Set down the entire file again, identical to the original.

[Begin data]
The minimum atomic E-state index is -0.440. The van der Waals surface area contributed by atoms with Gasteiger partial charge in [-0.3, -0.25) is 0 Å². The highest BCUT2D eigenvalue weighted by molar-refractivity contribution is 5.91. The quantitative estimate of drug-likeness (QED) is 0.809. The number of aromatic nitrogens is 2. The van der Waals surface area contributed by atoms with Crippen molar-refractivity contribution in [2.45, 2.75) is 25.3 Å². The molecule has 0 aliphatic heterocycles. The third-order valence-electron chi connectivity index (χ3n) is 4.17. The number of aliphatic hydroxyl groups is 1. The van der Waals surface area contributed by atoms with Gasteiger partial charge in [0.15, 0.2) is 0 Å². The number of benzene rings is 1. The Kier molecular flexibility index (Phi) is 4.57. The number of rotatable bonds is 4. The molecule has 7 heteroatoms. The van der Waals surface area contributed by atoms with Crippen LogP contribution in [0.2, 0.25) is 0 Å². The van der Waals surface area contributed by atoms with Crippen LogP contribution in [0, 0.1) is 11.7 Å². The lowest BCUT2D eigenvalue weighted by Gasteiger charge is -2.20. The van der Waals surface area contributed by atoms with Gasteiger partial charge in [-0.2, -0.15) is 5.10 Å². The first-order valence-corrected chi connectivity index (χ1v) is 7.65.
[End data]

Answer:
The minimum atomic E-state index is -0.440. The van der Waals surface area contributed by atoms with Gasteiger partial charge in [-0.3, -0.25) is 0 Å². The highest BCUT2D eigenvalue weighted by molar-refractivity contribution is 5.91. The quantitative estimate of drug-likeness (QED) is 0.809. The number of aromatic nitrogens is 2. The van der Waals surface area contributed by atoms with Crippen molar-refractivity contribution in [2.45, 2.75) is 25.3 Å². The molecule has 0 aliphatic heterocycles. The third-order valence-electron chi connectivity index (χ3n) is 4.17. The number of aliphatic hydroxyl groups is 1. The van der Waals surface area contributed by atoms with Gasteiger partial charge in [0.15, 0.2) is 0 Å². The number of benzene rings is 1. The Kier molecular flexibility index (Phi) is 4.57. The number of rotatable bonds is 4. The molecule has 7 heteroatoms. The van der Waals surface area contributed by atoms with Crippen LogP contribution in [0.2, 0.25) is 0 Å². The van der Waals surface area contributed by atoms with Crippen LogP contribution in [0, 0.1) is 11.7 Å². The lowest BCUT2D eigenvalue weighted by Gasteiger charge is -2.20. The van der Waals surface area contributed by atoms with Gasteiger partial charge in [-0.2, -0.15) is 5.10 Å². The first-order valence-corrected chi connectivity index (χ1v) is 7.65.